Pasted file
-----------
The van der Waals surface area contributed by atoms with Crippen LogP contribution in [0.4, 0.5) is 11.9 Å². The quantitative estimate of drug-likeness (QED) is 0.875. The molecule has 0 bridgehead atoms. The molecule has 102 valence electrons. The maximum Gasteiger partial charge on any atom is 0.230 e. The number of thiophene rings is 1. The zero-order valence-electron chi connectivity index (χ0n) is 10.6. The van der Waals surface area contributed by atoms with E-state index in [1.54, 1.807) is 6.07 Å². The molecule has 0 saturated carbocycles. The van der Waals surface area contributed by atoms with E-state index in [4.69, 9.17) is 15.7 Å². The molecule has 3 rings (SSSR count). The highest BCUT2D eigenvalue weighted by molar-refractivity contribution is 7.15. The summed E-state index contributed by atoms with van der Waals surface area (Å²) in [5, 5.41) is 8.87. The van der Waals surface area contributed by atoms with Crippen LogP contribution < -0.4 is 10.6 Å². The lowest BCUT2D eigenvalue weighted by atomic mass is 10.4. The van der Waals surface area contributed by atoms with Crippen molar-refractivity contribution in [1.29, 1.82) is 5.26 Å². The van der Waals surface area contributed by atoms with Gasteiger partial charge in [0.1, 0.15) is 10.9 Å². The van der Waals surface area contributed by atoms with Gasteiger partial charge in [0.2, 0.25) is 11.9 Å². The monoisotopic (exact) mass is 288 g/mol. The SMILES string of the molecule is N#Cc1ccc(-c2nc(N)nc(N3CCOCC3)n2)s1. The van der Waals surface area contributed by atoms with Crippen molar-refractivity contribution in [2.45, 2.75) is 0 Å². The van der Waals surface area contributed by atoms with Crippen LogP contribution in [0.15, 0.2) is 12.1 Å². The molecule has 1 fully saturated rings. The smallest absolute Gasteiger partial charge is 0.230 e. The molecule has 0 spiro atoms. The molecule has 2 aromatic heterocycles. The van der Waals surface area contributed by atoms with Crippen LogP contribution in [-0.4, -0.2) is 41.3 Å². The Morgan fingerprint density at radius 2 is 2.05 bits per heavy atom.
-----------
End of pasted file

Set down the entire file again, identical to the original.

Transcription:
The van der Waals surface area contributed by atoms with Crippen LogP contribution in [0.4, 0.5) is 11.9 Å². The quantitative estimate of drug-likeness (QED) is 0.875. The molecule has 0 bridgehead atoms. The molecule has 102 valence electrons. The maximum Gasteiger partial charge on any atom is 0.230 e. The number of thiophene rings is 1. The zero-order valence-electron chi connectivity index (χ0n) is 10.6. The van der Waals surface area contributed by atoms with E-state index in [1.54, 1.807) is 6.07 Å². The molecule has 0 saturated carbocycles. The van der Waals surface area contributed by atoms with E-state index in [4.69, 9.17) is 15.7 Å². The molecule has 3 rings (SSSR count). The highest BCUT2D eigenvalue weighted by molar-refractivity contribution is 7.15. The summed E-state index contributed by atoms with van der Waals surface area (Å²) in [5, 5.41) is 8.87. The van der Waals surface area contributed by atoms with Crippen LogP contribution < -0.4 is 10.6 Å². The lowest BCUT2D eigenvalue weighted by atomic mass is 10.4. The van der Waals surface area contributed by atoms with Crippen molar-refractivity contribution in [1.29, 1.82) is 5.26 Å². The van der Waals surface area contributed by atoms with Gasteiger partial charge in [0.1, 0.15) is 10.9 Å². The van der Waals surface area contributed by atoms with Gasteiger partial charge in [0.2, 0.25) is 11.9 Å². The monoisotopic (exact) mass is 288 g/mol. The SMILES string of the molecule is N#Cc1ccc(-c2nc(N)nc(N3CCOCC3)n2)s1. The van der Waals surface area contributed by atoms with Crippen molar-refractivity contribution in [2.45, 2.75) is 0 Å². The van der Waals surface area contributed by atoms with Crippen LogP contribution in [0.15, 0.2) is 12.1 Å². The molecule has 1 fully saturated rings. The smallest absolute Gasteiger partial charge is 0.230 e. The molecule has 0 spiro atoms. The molecule has 2 aromatic heterocycles. The van der Waals surface area contributed by atoms with Crippen LogP contribution in [-0.4, -0.2) is 41.3 Å². The Morgan fingerprint density at radius 2 is 2.05 bits per heavy atom.